In this article, we look at the independent ranking of Singapore’s 3 levels of education by various research and education authorities, and the underlying implications.
The first level is Preschool education which can start any time from birth, but is easiest from age 3 onwards till age 6.
Primary and Secondary education form the second level of education, and it usually takes place from age 7 (Primary 1) till age 16 (Secondary 4).
The last level of Singapore Education system is the tertiary level, which for ease of ranking, will be defined as graduate or post graduate studies at Singapore’s local universities. Entry into this level generally takes place from age 20 onwards.
The ranking and comparison of the pre-school education in different countries is done by the Economist Intelligence Unit, commissioned by Singapore’s Lien Foundation. In the report, Singapore ranked a mere 29th out of 44 countries. Ranking was based on 4 Indicator Categories, as shown in the following table.
Singapore is among 29 countries to obtain top scores in the category of social context as these countries all had high infant survivability rate, medical immunisation rate and relatively little gender disadvantage. Note that in the report, Finland’s overall score ranks 1st out of the 44 countries, coming out top as best overall provider of preschool education.
Singapore’s performance in the other 3 categories however, leaves much to be desired, especially in the Quality category where Singapore was hardest hit.
Here at Mrs Sam’s Learning Formula, our focus is on quality.
Children who have undergone our programmes develop the much required multi-faceted discipline required to smoothly sail through their academic life. We need only speak to a few parents whose children have difficulty adjusting to the rigour of schoolwork. On the other hand well-adjusted pupils are spared the trauma of poor performance and low self-esteem. We have first-hand experience conducting remedial programmes in schools for pupils who have fallen out of the mainstream. As is always the case, cure is many folds harder than proactive inculcation of the right attitude and aptitude. Here are the various components quality preschool education will have; this also forms the basis on which our programme is structured and conducted.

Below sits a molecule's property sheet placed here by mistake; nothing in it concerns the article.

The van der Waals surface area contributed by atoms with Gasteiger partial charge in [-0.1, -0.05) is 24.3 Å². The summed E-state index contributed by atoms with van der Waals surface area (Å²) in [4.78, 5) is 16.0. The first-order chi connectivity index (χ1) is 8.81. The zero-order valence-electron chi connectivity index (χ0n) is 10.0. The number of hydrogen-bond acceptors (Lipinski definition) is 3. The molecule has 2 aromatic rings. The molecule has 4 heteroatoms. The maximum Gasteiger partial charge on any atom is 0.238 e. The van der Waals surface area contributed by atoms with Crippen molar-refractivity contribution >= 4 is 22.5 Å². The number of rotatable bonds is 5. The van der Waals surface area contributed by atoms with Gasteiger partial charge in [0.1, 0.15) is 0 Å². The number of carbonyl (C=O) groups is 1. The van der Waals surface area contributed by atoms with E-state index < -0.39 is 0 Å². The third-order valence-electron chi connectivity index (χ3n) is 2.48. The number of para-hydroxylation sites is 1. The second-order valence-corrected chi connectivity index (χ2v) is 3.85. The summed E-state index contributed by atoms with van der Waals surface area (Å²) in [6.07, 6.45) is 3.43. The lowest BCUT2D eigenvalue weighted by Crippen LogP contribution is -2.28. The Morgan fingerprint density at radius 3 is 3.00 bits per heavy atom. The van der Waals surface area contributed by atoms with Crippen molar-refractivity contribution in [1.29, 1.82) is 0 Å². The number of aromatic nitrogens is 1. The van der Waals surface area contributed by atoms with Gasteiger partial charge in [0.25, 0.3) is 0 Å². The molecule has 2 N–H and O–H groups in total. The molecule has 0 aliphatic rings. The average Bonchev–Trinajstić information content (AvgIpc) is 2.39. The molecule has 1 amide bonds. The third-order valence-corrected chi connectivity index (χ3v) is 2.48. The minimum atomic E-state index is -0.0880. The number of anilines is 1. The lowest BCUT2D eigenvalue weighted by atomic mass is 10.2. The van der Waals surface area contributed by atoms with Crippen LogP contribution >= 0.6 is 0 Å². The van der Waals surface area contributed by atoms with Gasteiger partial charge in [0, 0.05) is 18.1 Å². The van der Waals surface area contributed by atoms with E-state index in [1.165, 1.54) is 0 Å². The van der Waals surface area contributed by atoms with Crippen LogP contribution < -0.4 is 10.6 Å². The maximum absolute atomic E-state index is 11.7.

Comparatively, Singapore had done impressively well in the Primary & Secondary and Tertiary Education sections. Let us look at how Singapore ranks in these 2 levels below.
Primary & Secondary Education
There are 3 independent authority who did the rankings, based on different aspects.
In the independent report published in Nov 2010 by top consulting firm McKinsey & Company, Singapore was ranked among the top education systems, with mechanisms in place to continually improve its performance. See details of MOE’s press release of the report here.
In the recently published 2013/2014 Global Competitiveness report, Singapore was also ranked among the top 3 in the quality of our Primary and Secondary education system.See details of MOE’s press release of the report
PISA or Programme for International Student Assessment compares the performance of 15 year old teenagers in Singapore with those in the other 64 OECD countries. The PISA 2012 Comparison Table shows that Singapore is well ahead of Finland in terms of reading and science abilities, despite Finand’s overwhelming superiority in their preschool education provision. Click here for more information on PISA and here for MOE’s press release of the previous PISA report.
In the Times Higher Education World University Rankings 2013/14, both NTU (Rank 76) and NUS (Rank 26) ranks within the top 100 Universities out the the 400 in the list.
In the QS World University Rankings 2013, both NTU (Rank 41) and NUS (Rank 24) ranks within the top 50 out of the 800+ universities in the list.
Singapore still has a large proportion of families that communicates using the Mother Tongue. This means they do not get enough exposure to English communication. Children from such a family setting are invariably inhibited from expressing themselves in English due to diffidence from the lack of opportunities to practice. Consequently, there is every possibility that these children are caught up in a vicious cycle that stifle their reading ability and eventually hinder their overall English communication.
There will inevitably be a certain level of stress for students in Singapore, as this island state boasts one of the best education systems in the world. What we can do however, is to ensure that parents try to reduce the study stress for the child, especially so during the Primary and Secondary school years of the child’s education.
With such a large gap to catch up during the Primary and Secondary school years, it is no wonder children and parents alike feel the pressure of our formal education system, which begins from Primary 1 onward. It is noteworthy that also that the government has acknowledged the Starting Well Report in the 2013 Budget. Accordingly, as this recent news article will bear out, even PM Lee is emphasizing the importance of raising pre-school standards.
While more are done to increase the quality of the pre-school education, in the meantime, parents are strongly encouraged to ensure that their child receives quality preschool education due to the great benefits it confers.